PADDB, PADDW, PADDD    - each one for a different data type
PADDSB, PADDSW	       - each one for a different data type
PADDUSB, PADDUSW       - each one ofr a different data type

So PADDB works on packed bytes and PADDW works on packed words - but how? This is the beauty of MMX - it does things in parallel. A PADDB will do 8 additions. Here is how:

MM0 - |008|000|005|000|255|000|001|045|	   8 bytes (64 bits)
MM1 - |000|057|005|000|005|000|001|002|       8 bytes (64 bits)


result (mm1 unchanged):
MM0 - |008|057|010|000|004|000|002|047|       8 bytes (64 bits)

This will add each 8byte entity and put the resulting 8 bytes into the destination operand (MM0). PADDB is a wraparound instruction of course to 255+5=4;

If we were using the PADDSB instruction it would have worked the same, except for the 255+5:

MM0 - |008|000|005|000|255|000|001|045|	   8 bytes (64 bits)
MM1 - |000|057|005|000|005|000|001|002|       8 bytes (64 bits)


result (mm1 unchanged):
MM0 - |008|057|010|000|255|000|002|047|       8 bytes (64 bits)

One more example now, except using packed words and saturated subtraction:

MM0 - |001234|000010|000005|008516|       4 words (64 bits)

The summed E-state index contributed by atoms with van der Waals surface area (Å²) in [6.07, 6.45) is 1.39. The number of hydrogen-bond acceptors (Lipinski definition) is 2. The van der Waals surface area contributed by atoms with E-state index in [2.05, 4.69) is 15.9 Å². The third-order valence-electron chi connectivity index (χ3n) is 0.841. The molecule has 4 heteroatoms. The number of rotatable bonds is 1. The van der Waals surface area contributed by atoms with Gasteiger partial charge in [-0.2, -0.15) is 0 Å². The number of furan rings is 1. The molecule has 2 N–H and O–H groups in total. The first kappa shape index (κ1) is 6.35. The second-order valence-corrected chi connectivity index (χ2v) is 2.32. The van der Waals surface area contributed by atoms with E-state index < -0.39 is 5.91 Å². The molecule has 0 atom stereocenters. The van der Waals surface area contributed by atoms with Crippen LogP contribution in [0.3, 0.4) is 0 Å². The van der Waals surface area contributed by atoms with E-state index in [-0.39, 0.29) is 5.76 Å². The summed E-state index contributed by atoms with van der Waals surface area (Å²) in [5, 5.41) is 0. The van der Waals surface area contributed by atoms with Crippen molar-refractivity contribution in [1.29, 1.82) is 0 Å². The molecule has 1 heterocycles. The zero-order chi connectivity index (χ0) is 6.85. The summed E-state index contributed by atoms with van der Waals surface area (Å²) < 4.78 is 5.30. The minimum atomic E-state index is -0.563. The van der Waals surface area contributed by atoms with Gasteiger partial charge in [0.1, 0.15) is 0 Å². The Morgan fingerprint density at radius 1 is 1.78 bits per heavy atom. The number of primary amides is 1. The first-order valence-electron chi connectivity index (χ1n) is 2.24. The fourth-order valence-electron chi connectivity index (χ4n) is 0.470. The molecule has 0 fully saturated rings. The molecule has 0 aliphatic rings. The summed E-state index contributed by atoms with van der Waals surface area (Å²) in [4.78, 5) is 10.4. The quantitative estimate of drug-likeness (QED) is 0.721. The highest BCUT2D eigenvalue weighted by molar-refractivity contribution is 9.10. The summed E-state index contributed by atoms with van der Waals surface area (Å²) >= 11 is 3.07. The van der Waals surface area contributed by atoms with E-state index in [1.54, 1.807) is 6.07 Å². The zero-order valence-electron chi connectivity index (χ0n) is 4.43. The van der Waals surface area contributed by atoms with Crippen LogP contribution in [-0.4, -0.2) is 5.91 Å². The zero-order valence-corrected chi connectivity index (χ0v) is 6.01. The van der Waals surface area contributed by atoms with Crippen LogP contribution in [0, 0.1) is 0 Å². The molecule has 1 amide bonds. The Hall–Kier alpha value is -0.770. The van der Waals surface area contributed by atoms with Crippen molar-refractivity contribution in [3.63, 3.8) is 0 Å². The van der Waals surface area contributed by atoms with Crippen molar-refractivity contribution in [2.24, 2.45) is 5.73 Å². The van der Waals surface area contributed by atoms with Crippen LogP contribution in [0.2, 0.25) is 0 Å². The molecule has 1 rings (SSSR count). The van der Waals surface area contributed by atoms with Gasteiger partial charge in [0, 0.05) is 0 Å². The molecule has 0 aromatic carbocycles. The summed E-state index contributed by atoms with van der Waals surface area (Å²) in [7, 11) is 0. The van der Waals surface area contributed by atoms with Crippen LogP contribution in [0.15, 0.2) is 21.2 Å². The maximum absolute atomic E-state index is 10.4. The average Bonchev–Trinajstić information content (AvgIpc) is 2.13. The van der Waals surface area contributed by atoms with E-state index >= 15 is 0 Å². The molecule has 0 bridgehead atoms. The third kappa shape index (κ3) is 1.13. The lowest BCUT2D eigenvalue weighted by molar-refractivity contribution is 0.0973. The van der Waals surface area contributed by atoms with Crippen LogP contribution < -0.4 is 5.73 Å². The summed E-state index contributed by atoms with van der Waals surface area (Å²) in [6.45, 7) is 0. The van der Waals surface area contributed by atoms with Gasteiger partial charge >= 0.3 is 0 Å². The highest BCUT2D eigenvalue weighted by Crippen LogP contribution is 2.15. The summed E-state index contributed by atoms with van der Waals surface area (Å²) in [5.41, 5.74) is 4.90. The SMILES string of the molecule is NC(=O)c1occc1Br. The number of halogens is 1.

MM1 - |000001|000020|000001|009343|	  4 words (64 bits)


result (mm1 unchanged):
MM0 - |001233|000000|000004|000000|	  4 words (64 bits)

MMX Instructions - Shifting

These are instructions very similar to the old x86 SHL and SHR instructions only they are very cool because they work on the different packed formats to they can shift multiple values in one instruction. Here are the base shifting instructions and what datatypes they act on:

PSLL (Packed Shift Left Logical)	   - word - dword - qword
PSRA (Packed Shift Right Arithmetic)  - word - dword
PSRL (Packed Shift Right Logical)     - word - dword - qword

So once again (just like the padd & psub instructions) just add the suffixes to the base instruction name to get the instruction name that works on a certain datatype. E.g.:

PSLLW - does a left logical shift on the packed word datatype
PSRAD - does a right arithmetic shift on the packed dword datatype

These shifting instructions are all formatted the same way as the SHL and SHR instructions:

instruction dest, shiftamount
PSLLW MMXreg, MMXreg/Mem/Immed
e.g.: PSLLW MM1, 3

The PSLLx and PSRLx instructions are all basically the same. They shift the bits to the left/right and fills the low/high order bits with zeros. Here is an example of the PSRLW instruction: